There are, however, cases in which such "bouncing" about a neutral position is unacceptable, i.e., in which the system may be permitted to deflect only in the direction of movement of the moving body, and must then return to the neutral position without passing the original point of contact.
One such situation is found in the carriage latching mechanisms of disc drive data storage devices.
Disc drive data storage devices of the type commonly referred to as "Winchester" disc drives record--or write--and retrieve--or read--digital data on a magnetic medium deposited on the surfaces of rotating rigid disc members. During operation, the air pulled along by the spinning discs interacts with self-acting hydrodynamic air bearing surfaces on read/write heads to "fly" the heads in close proximity to the discs, thus eliminating any contact-induced wear on or damage to the heads or discs. An actuator mechanism is typically employed to controllably move a vertically aligned array of read/write heads--one per disc surface--to any desired one of a plurality of circular, concentric data tracks on the discs. The rapidity of this movement--or seek time--is one of the principal criteria by which the performance of the disc drive is judged. The quest for minimal seek time has lead to one of the greater challenges facing a designer of disc drives. Current high performance disc drives utilize voice coil motors to move the heads from track to track, and have achieved average seek times of less than ten milliseconds (0.010 seconds) with great reliability. Such seek performance requires that the actuator achieve extremely high velocities. For instance, a high-performance disc drive of the current technology using a rotary voice coil actuator typically achieves radial velocities of 220 radians per second. Even though the moving mass of the actuator is minimized by design, speeds of this order create a significant problem for the designer.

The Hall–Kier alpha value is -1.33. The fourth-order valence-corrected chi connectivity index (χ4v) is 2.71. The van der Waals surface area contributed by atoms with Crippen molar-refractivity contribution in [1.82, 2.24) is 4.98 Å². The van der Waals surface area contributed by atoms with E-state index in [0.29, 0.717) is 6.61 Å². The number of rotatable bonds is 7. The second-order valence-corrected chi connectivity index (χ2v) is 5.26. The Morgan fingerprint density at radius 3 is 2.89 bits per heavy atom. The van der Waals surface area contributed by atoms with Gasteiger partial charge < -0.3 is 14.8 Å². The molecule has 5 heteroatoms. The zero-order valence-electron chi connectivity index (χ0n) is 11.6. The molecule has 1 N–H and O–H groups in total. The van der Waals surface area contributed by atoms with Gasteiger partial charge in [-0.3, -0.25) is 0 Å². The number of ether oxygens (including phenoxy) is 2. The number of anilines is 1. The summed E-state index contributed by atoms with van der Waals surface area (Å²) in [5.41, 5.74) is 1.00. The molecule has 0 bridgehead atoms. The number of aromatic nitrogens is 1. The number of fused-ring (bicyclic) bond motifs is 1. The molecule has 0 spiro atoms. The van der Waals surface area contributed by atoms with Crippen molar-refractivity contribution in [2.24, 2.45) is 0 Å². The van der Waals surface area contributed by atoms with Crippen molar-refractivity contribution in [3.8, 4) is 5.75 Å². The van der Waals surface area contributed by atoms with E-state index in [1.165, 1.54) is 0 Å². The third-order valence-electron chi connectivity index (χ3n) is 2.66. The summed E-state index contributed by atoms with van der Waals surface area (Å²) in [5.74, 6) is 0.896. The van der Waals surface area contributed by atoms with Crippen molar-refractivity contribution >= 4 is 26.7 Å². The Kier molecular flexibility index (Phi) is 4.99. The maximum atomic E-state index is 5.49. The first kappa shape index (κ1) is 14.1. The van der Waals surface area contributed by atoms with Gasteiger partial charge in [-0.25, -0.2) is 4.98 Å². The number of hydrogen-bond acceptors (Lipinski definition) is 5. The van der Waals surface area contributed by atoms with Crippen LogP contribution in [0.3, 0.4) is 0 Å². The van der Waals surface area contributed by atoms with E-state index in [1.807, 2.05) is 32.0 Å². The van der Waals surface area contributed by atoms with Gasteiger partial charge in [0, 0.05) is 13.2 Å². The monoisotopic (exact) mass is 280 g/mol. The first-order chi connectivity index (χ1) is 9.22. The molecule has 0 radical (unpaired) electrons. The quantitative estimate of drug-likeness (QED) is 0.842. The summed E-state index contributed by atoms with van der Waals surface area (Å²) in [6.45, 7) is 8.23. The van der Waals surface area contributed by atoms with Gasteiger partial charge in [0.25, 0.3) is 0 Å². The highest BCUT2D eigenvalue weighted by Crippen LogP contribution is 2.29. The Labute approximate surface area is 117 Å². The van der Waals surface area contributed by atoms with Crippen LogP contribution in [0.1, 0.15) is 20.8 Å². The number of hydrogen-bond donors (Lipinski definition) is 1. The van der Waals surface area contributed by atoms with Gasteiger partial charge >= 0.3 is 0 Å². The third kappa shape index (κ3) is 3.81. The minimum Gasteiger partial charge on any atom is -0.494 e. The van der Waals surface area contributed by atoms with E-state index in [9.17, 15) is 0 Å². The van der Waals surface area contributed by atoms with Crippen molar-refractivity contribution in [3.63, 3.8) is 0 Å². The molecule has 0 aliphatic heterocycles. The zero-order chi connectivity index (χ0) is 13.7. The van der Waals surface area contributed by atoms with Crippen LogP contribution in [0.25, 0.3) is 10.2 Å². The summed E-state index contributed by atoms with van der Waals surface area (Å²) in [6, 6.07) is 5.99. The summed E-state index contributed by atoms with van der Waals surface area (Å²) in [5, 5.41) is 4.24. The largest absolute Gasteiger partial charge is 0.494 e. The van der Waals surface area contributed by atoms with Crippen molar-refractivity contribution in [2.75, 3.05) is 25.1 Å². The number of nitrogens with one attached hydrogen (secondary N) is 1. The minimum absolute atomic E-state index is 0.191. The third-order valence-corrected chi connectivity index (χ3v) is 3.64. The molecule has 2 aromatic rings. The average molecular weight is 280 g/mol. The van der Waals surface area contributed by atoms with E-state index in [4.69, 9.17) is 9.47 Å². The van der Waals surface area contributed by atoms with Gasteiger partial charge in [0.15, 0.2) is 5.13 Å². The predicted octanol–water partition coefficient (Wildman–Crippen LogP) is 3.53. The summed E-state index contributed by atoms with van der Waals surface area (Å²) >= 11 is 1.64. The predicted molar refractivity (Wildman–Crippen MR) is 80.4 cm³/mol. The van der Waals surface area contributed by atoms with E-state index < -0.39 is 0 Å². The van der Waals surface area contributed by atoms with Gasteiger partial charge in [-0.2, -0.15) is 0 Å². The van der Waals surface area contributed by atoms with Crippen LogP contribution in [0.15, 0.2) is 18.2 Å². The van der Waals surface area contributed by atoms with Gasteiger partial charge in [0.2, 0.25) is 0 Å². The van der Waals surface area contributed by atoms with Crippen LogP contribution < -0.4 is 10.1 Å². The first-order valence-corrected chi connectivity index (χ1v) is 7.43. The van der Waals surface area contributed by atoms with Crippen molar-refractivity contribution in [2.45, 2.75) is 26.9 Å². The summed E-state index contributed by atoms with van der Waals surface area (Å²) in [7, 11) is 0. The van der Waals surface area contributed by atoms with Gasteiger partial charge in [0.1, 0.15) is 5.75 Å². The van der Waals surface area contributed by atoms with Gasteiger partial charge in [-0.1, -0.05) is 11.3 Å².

Moving-coil voice coil motors incorporate a coil of wire suspended within the field of a permanent magnet--or array of magnets--and constrained by some type of mechanical attachment mechanism which defines and restricts the coil's direction and extent of motion. When DC current is applied to the coil, an interaction occurs between the magnetic field induced about the coil and the magnetic field of the permanent magnets, in accordance with the well known Lorenz relationship. If, however, power is removed from the coil--as is the case when power is interrupted to a disc drive--the coil is free to move in an uncontrolled manner within the range defined by its mechanical attachment mechanism. Such uncontrolled motion of the voice coil motor in a disc drive data storage device is entirely unacceptable, since the loss of power to the actuator implies simultaneous loss of power to the motor spinning the discs, and thus potentially damaging contact between the heads and discs.
Because of this characteristic of voice coil actuators, the common practice in the industry is to move the heads to a preselected position--or park zone--when any loss of power is detected, and latch the actuator in this position until power is restored. Obviously, since the parking sequence occurs in response to a loss of power, the speed of the actuator during the parking sequence must be maximized, which, in turn, implies that a high level of kinetic energy must be dissipated by the latching mechanism. Further, the challenge is to absorb this kinetic energy, and, at the same time, prevent the heads from oscillating back and forth while direct contact between the heads and discs is possible due to the deterioration of the air bearing.
The features of the present invention are particularly suited to the above described application, since it is capable of absorbing and dissipating the kinetic energy of a moving body by deflecting from a neutral position in response to contact with the moving mass, and includes a mechanism for limiting the extent of motion of the system to a return to the neutral position after such contact and deflection.